Any wary student of systems science immediately sniffs danger when the professor talks in this manner. He, the student, has to write a term paper or a thesis; and if he chooses to write it on prison reform, he can readily sense that his chances of completing his task in any pre scribed time period are minimal. The professor has just cracked the barriers of the prison system and pushed the student unwillingly into the larger social world of “causes of crime”. Even a very naive student would be aware that in a society like the U.S.A., unemployment is surely one of the chief “causes” of crime. So now, dear student, why don’t you study the employment system and ask why an affluent society like ours allows an unemployment rate of seven or more percent? This question will take you to at least two other systems, government and private enterprise. Naturally, the student cries out, “Professor, tell me how to bound the system!”

The professor’s reply might well be, “It doesn’t matter because you are not going to solve the problem of prison reform. No real problem is ever solved once and for all. The problems of human society are not like exercises at the end of a chapter of a textbook, where all the information is given for you to deduce a perfect answer. But you can make some progress if you can begin to ‘sweep-in’ to your inquiry the broader issues.” [pp. 125-126]

Suppose we consider how Singer used to explain the professor’s reply to his class of graduate students at the University of Pennsylvania in the first year of his three-year sequence of courses on what he called the analysis of concepts. He began, not with an issue so apparently difficult as prison reform, but rather with a very practical, down-to-earth matter such as “What is the distance between two points, A and B, on the surface of the earth at a specific moment of time, t?” Suppose this question is an important, practical one for a person who is owner of a piece of land because he needs a reply to it in order to use the information to decide where to build his house. In all likelihood, he will hire a surveyor to determine the distance. The surveyor will set up his instruments; and, if he knows his business, he will make several determinations from which he will calculate the average and standard deviation, and hence a confidence interval. [p. 126]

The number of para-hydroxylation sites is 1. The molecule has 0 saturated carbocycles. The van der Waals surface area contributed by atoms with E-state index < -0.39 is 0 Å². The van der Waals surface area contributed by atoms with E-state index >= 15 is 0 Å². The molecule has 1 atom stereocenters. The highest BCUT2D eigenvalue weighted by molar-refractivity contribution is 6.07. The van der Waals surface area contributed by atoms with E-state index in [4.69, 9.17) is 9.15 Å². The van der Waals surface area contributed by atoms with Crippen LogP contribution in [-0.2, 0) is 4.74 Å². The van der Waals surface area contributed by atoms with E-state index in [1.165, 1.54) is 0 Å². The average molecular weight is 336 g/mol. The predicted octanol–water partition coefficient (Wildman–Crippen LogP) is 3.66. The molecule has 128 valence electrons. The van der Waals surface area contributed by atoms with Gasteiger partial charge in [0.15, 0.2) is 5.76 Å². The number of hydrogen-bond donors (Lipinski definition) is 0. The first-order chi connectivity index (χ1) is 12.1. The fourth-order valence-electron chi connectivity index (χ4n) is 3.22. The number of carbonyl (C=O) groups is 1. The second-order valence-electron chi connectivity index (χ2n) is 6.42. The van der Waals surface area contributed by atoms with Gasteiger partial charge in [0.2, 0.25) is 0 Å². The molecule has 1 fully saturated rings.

It is important to notice that in addressing the question of fact of the distance, the inquiring system has made a lot of fairly complicated theoretical and factual assumptions: arithmetical, geometrical, and optical, for example. A cautious empiricist might want to check each assumption by reducing it to its simplest elements and testing the veracity of these. We can now understand that the discussion at the beginning of this chapter was a discussion about the strategies of inquiry, the de sign of inquiring systems. Which is better, to reduce the system to its elements or to expand the system? A system-science reply would be that since there are no simple, elementary questions, the first strategy is based on illusion and the second is the one to be followed. [pp 126-127]

Having gotten the surveyor’s report, the owner might feel that it would end the inquiry into the distance AB as far as he was concerned; but his next-door neighbor might dispute the finding, saying that the owner was planning to build his house too close to the neighbor’s property line, Now a second surveyor is hired, and his results differ radically from those of the first. What “differ radically” really means is partially a statistical matter. Statistical theory provides ways of de termining whether the two are radically different. This brings us to the question of the strategy for the case of statistically incompatible results. The strategy has to be one of “sweeping-in” more of the system, of explaining how it happened that two observers, in this case two surveyors, arrived at radically, different results.